Monday, April 14, 2008
Willows in a (still) Winter Wonderland
Last year, The Nature Conservancy completed a restoration project on its Flat Ranch Preserve (located 15 miles west of West Yellowstone), to reduce river sediments in the Henry’s Lake Outlet. These sediments clog up rivers and reservoirs, and were recognized as one of the greatest threats to spawning trout in the famous Henry’s Fork. The Conservancy and the Henry’s Fork Foundation took an artificially straightened portion of the Henry’s Lake Outlet and diverted back into its historic, meandering channel. Although “spring has sprung” in parts of Idaho, it’s still a “winter wonderland” at Henry’s Lake—meaning that now is the time to collect willows to stabilize the banks on the protection project. East Idaho conservation manager Chet Work files this report:
The outlet restoration project we completed last year is in need of bank stabilization. Not having water in the creek for the last 60 years has made some of the banks vulnerable to the pressures of moving water. As we bring river flows back to the channel this spring, we will need to begin working on stabilizing the banks with vegetation. Grasses and forbs do pretty well, but their roots are relatively shallow and can be undercut. We need to get woody (deep rooted) vegetation back on the banks and willows are the best!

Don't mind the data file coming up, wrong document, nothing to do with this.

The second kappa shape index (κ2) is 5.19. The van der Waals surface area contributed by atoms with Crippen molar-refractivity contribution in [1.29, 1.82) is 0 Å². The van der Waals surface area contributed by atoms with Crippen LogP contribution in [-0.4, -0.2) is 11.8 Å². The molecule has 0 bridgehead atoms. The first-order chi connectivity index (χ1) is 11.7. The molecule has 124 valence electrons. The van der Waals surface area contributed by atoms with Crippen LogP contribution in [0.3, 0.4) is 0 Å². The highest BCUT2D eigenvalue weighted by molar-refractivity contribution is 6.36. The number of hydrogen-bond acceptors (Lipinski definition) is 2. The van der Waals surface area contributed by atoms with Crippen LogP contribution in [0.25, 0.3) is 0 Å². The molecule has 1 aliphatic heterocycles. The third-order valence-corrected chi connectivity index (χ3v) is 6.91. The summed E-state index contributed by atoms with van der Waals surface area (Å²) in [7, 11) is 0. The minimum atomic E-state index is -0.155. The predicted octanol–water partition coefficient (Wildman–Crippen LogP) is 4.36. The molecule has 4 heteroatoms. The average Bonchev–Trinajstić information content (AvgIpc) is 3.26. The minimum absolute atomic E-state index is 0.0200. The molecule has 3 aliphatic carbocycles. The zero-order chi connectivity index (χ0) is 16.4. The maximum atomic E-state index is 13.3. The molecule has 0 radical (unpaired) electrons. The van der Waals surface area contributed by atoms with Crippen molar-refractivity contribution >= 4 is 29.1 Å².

Willows, like many deciduous plants have the ability to resprout from clippings, segments of branches and stems. Similarly, willows are difficult to regrow from seed so it makes sense to use clippings. Willows are also highly prone to hybridization when grown from seed. Though it is possible to identify individual species of willow, many times we have hybrids that are tough to classify. Because we do not want to introduce new hybrids to our ranch, we go get clippings from the restoration area.
Like all deciduous plants, willows lose their leaves and go "dormant" during the winter. The best success for clipping is to cut a dormant plant and as it wakes up it will re-sprout roots and leaves all at once. Cutting a clipping in the summer will only kill the clipping. So we have to do this before they wake up for the season, hence the need for snowmobiles.
Our goal is 500 new willows. Half of our clippings will go to a a group called Upper Valley Natives to be grown into 5-foot willows in 5-gallon pots. In late summer they will deliver 200 willows (of our exact species) to us and we will dig holes and drop them in. The other 300 are currently in a walk-in freezer, hopefully staying dormant. When the weather heats up and we can get out on the ground we will drill small holes for these clippings in the stream bank using a pressure washer, and will insert them into the holes. The success for these "water jet" plants is much lower than the greenhouse variety, but so is the cost. I hope you can visit Flat Ranch Preserve this season, and see the results of our willow planting and stream restoration efforts. –Chet Work, East Idaho conservation manager